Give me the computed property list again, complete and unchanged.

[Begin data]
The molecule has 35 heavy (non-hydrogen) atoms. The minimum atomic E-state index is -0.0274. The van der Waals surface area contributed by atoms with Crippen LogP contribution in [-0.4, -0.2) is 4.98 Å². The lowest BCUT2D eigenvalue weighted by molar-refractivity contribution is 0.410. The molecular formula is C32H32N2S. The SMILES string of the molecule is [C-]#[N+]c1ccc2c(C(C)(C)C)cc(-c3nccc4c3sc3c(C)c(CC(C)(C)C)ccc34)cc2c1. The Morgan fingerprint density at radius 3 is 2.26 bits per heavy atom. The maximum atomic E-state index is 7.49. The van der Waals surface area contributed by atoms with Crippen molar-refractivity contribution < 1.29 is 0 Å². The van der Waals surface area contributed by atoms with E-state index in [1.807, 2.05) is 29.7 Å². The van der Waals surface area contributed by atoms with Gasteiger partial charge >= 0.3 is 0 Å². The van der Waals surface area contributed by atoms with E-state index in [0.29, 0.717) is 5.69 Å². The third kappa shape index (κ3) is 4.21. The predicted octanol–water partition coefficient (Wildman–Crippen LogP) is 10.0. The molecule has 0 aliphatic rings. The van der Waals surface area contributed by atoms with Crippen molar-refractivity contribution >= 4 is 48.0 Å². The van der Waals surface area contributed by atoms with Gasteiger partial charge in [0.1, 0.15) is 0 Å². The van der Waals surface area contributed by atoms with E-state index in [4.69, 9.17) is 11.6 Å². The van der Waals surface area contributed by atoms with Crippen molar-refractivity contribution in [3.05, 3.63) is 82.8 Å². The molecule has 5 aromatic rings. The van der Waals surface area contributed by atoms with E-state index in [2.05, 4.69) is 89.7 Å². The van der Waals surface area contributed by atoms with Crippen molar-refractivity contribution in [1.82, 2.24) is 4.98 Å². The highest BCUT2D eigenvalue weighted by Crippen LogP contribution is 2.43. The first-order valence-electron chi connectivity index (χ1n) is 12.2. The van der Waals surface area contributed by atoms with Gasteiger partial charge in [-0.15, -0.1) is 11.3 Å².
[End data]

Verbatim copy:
The molecule has 35 heavy (non-hydrogen) atoms. The minimum atomic E-state index is -0.0274. The van der Waals surface area contributed by atoms with Crippen LogP contribution in [-0.4, -0.2) is 4.98 Å². The lowest BCUT2D eigenvalue weighted by molar-refractivity contribution is 0.410. The molecular formula is C32H32N2S. The SMILES string of the molecule is [C-]#[N+]c1ccc2c(C(C)(C)C)cc(-c3nccc4c3sc3c(C)c(CC(C)(C)C)ccc34)cc2c1. The Morgan fingerprint density at radius 3 is 2.26 bits per heavy atom. The maximum atomic E-state index is 7.49. The van der Waals surface area contributed by atoms with Crippen molar-refractivity contribution < 1.29 is 0 Å². The van der Waals surface area contributed by atoms with E-state index in [1.807, 2.05) is 29.7 Å². The van der Waals surface area contributed by atoms with Gasteiger partial charge >= 0.3 is 0 Å². The van der Waals surface area contributed by atoms with E-state index in [0.29, 0.717) is 5.69 Å². The third kappa shape index (κ3) is 4.21. The predicted octanol–water partition coefficient (Wildman–Crippen LogP) is 10.0. The molecule has 0 aliphatic rings. The van der Waals surface area contributed by atoms with Crippen molar-refractivity contribution >= 4 is 48.0 Å². The van der Waals surface area contributed by atoms with Gasteiger partial charge in [0.1, 0.15) is 0 Å². The van der Waals surface area contributed by atoms with E-state index in [4.69, 9.17) is 11.6 Å². The van der Waals surface area contributed by atoms with Crippen molar-refractivity contribution in [3.05, 3.63) is 82.8 Å². The molecule has 5 aromatic rings. The van der Waals surface area contributed by atoms with E-state index in [2.05, 4.69) is 89.7 Å². The van der Waals surface area contributed by atoms with Crippen molar-refractivity contribution in [1.82, 2.24) is 4.98 Å². The highest BCUT2D eigenvalue weighted by Crippen LogP contribution is 2.43. The first-order valence-electron chi connectivity index (χ1n) is 12.2. The van der Waals surface area contributed by atoms with Gasteiger partial charge in [-0.15, -0.1) is 11.3 Å².